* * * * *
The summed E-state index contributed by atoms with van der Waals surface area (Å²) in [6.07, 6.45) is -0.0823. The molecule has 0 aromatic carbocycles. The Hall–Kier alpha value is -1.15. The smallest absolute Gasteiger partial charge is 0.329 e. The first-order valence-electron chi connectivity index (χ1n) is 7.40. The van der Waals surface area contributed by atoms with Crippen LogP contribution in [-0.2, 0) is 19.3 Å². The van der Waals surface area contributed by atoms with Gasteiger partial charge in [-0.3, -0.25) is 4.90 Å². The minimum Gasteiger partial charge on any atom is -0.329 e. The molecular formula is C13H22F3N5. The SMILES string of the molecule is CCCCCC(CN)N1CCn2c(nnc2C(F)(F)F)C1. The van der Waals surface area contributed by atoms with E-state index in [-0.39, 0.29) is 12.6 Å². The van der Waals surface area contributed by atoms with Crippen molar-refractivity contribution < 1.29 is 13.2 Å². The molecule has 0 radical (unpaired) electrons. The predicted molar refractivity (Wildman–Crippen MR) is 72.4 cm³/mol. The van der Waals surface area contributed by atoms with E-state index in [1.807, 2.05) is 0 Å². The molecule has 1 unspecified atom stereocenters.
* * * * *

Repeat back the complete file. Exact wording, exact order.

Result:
The summed E-state index contributed by atoms with van der Waals surface area (Å²) in [6.07, 6.45) is -0.0823. The molecule has 0 aromatic carbocycles. The Hall–Kier alpha value is -1.15. The smallest absolute Gasteiger partial charge is 0.329 e. The first-order valence-electron chi connectivity index (χ1n) is 7.40. The van der Waals surface area contributed by atoms with Crippen LogP contribution in [-0.2, 0) is 19.3 Å². The van der Waals surface area contributed by atoms with Gasteiger partial charge in [-0.3, -0.25) is 4.90 Å². The minimum Gasteiger partial charge on any atom is -0.329 e. The molecular formula is C13H22F3N5. The SMILES string of the molecule is CCCCCC(CN)N1CCn2c(nnc2C(F)(F)F)C1. The van der Waals surface area contributed by atoms with E-state index in [-0.39, 0.29) is 12.6 Å². The van der Waals surface area contributed by atoms with Crippen molar-refractivity contribution < 1.29 is 13.2 Å². The molecule has 0 radical (unpaired) electrons. The predicted molar refractivity (Wildman–Crippen MR) is 72.4 cm³/mol. The van der Waals surface area contributed by atoms with E-state index in [1.807, 2.05) is 0 Å². The molecule has 1 unspecified atom stereocenters.